Appellant also contends that the jury disregarded the district court’s limiting instruction concerning evidence of his prior relationship with S.M. in reaching its verdict. This assertion is not supported by evidence in the record and appears wholly speculative.
The juror’s letter consists primarily of speculation and commentary about the other jurors’ deliberative process, but does not mention any outside influence that affected the verdict. The letter repeatedly states the author’s belief that appellant was guilty as charged and does not state that the author has reservations about the verdict or that the jury reached the wrong verdict. The district court properly denied appellant’s motion for a Schwartz hearing.
Appellant argues that the district court abused its discretion at sentencing in (1) imposing an upward durational departure for the kidnapping charge and (2) imposing a consecutive sentence – a dispositional departure – for the criminal-sexual-conduct charge. The district court based both departures on its findings that appellant’s offenses presented substantial and compelling circumstances making his conduct significantly more serious than that typically involved in the commission of the offense in question. See Minn. Sent. Guidelines II.D (providing district court may depart from the presumptive sentence when the case involves substantial and compelling circumstances); State v. Best, 449 N.W.2d 426, 427 (Minn. 1989) (stating that a durational departure is justified when the defendant’s “conduct somehow may be said to be significantly more serious than typically involved in the commission of the offense [in question]”).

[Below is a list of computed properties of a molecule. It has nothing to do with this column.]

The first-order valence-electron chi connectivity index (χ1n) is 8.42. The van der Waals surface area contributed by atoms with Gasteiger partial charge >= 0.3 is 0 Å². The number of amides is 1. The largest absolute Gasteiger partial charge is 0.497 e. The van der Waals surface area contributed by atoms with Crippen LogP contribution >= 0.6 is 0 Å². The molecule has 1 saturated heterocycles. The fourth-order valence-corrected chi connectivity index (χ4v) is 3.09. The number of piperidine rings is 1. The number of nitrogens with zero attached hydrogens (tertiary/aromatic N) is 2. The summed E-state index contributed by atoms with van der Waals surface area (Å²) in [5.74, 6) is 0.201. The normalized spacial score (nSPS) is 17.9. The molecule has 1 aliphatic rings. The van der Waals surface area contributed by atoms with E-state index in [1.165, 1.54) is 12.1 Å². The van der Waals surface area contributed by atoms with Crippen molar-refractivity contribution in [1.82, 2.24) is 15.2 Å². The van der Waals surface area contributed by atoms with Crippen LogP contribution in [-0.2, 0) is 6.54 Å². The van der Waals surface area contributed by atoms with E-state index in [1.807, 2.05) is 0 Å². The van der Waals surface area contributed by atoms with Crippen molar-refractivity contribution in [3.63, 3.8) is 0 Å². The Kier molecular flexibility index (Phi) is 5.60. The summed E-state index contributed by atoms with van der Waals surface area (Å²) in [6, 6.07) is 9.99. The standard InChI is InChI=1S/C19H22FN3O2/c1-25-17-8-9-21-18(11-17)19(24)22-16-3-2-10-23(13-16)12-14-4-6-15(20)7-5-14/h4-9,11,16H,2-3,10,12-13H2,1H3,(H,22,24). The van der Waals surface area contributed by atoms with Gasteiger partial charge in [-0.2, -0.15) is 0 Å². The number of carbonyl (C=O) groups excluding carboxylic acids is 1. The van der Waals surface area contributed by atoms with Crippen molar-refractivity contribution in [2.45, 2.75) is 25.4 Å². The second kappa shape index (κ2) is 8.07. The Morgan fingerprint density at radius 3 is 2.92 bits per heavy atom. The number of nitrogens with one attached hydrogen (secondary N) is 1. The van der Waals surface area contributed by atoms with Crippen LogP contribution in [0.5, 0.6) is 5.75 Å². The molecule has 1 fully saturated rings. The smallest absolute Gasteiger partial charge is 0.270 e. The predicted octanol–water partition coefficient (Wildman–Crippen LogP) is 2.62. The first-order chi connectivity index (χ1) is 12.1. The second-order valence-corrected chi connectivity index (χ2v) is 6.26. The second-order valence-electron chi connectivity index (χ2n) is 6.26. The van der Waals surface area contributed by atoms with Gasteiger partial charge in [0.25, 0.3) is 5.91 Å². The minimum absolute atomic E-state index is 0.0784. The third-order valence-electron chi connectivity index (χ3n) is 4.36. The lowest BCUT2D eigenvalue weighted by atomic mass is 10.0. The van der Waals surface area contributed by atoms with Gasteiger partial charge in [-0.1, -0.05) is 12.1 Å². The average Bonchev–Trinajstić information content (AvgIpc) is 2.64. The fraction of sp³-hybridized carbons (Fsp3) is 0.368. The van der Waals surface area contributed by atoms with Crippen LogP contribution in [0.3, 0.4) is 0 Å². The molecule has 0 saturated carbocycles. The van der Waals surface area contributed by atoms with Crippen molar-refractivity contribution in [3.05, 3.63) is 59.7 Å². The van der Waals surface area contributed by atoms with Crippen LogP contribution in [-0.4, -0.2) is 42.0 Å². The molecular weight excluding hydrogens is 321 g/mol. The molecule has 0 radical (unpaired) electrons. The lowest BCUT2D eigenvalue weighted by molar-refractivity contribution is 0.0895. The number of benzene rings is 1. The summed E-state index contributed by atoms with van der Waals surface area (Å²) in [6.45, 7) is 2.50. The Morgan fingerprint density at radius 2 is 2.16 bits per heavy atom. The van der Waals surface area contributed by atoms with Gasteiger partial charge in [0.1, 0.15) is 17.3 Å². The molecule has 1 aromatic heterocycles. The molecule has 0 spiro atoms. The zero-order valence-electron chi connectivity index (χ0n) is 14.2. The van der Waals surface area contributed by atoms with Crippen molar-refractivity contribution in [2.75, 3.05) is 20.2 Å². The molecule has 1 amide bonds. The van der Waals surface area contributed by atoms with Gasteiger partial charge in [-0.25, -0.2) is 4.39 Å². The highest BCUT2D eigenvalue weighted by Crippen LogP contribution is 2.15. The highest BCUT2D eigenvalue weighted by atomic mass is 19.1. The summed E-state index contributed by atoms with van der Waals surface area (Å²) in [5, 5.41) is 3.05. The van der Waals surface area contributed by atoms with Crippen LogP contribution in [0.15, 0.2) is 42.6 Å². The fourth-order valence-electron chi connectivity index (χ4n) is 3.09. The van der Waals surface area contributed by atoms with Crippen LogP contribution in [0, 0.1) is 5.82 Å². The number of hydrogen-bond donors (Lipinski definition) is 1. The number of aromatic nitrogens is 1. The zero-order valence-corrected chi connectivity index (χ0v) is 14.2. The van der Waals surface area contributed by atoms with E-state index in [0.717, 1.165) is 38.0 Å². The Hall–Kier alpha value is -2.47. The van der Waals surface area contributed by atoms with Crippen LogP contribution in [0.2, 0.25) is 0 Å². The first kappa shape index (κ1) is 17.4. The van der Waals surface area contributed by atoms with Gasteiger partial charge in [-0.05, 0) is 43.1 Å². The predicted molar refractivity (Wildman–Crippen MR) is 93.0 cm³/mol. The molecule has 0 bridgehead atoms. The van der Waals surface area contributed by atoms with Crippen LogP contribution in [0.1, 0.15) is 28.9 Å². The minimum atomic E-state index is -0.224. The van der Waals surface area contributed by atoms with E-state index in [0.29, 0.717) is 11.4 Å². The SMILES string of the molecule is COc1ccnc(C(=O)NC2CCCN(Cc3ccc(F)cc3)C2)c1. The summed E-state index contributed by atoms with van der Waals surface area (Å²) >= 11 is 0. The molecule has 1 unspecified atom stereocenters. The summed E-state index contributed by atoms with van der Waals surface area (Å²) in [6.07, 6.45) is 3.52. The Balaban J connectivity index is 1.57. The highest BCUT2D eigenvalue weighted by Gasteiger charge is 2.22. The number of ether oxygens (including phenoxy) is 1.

After the parties submitted briefs in this appeal, the United States Supreme Court issued Blakely v. Washington, holding that a determinate sentencing scheme – such as Minnesota’s – that increases sentences based on judicial fact-finding instead of jury fact-finding violates the trial-by-jury requirement of the Sixth Amendment. 124 S. Ct. 2531, 2537-38 (2004). Appellant has cited Blakely in a letter to this court without briefing the applicability of that opinion to this matter. See Minn. R. Civ. App. P. 128.05 (allowing citation of supplemental legal authority without argument). Appellant did not request supplemental briefing, and we conclude that the interests of justice do not warrant addressing Blakely for the first time on appeal without any briefing on the issue. See State v. Sorenson, 441 N.W.2d 455, 457 (Minn. 1989) (declining to address constitutional issue not fully briefed and not litigated in district court). Because here, the district court increased appellant’s sentence based on its own findings of fact, we remand to the district court for a consideration of the application, if any, of Blakely to appellant’s sentence.